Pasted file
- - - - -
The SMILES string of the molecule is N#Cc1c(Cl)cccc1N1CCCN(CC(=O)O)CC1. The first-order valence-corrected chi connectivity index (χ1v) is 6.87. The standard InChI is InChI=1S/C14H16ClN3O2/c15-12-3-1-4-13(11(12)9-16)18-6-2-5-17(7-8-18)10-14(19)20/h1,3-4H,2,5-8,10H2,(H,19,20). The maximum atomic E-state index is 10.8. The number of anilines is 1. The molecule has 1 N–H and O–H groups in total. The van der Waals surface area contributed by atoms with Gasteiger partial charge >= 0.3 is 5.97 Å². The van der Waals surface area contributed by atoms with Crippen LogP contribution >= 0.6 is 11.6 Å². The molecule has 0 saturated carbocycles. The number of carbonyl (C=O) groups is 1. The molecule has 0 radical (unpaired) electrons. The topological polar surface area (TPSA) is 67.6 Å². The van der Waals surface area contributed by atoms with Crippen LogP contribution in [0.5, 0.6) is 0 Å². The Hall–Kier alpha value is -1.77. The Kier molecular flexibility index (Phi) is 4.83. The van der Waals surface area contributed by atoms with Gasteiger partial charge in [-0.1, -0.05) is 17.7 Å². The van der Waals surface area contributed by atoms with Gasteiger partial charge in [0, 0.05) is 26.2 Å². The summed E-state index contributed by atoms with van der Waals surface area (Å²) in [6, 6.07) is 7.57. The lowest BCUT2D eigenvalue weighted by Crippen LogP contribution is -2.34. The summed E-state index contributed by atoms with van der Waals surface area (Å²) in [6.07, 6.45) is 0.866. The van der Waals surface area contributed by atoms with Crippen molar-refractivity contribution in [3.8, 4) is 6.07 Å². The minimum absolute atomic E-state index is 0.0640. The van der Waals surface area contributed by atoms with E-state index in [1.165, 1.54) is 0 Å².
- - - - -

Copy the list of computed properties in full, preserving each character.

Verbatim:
The SMILES string of the molecule is N#Cc1c(Cl)cccc1N1CCCN(CC(=O)O)CC1. The first-order valence-corrected chi connectivity index (χ1v) is 6.87. The standard InChI is InChI=1S/C14H16ClN3O2/c15-12-3-1-4-13(11(12)9-16)18-6-2-5-17(7-8-18)10-14(19)20/h1,3-4H,2,5-8,10H2,(H,19,20). The maximum atomic E-state index is 10.8. The number of anilines is 1. The molecule has 1 N–H and O–H groups in total. The van der Waals surface area contributed by atoms with Gasteiger partial charge >= 0.3 is 5.97 Å². The van der Waals surface area contributed by atoms with Crippen LogP contribution >= 0.6 is 11.6 Å². The molecule has 0 saturated carbocycles. The number of carbonyl (C=O) groups is 1. The molecule has 0 radical (unpaired) electrons. The topological polar surface area (TPSA) is 67.6 Å². The van der Waals surface area contributed by atoms with Crippen LogP contribution in [0.5, 0.6) is 0 Å². The Hall–Kier alpha value is -1.77. The Kier molecular flexibility index (Phi) is 4.83. The van der Waals surface area contributed by atoms with Gasteiger partial charge in [-0.1, -0.05) is 17.7 Å². The van der Waals surface area contributed by atoms with Gasteiger partial charge in [0, 0.05) is 26.2 Å². The summed E-state index contributed by atoms with van der Waals surface area (Å²) in [6, 6.07) is 7.57. The lowest BCUT2D eigenvalue weighted by Crippen LogP contribution is -2.34. The summed E-state index contributed by atoms with van der Waals surface area (Å²) in [6.07, 6.45) is 0.866. The van der Waals surface area contributed by atoms with Crippen molar-refractivity contribution in [3.8, 4) is 6.07 Å². The minimum absolute atomic E-state index is 0.0640. The van der Waals surface area contributed by atoms with E-state index in [1.165, 1.54) is 0 Å².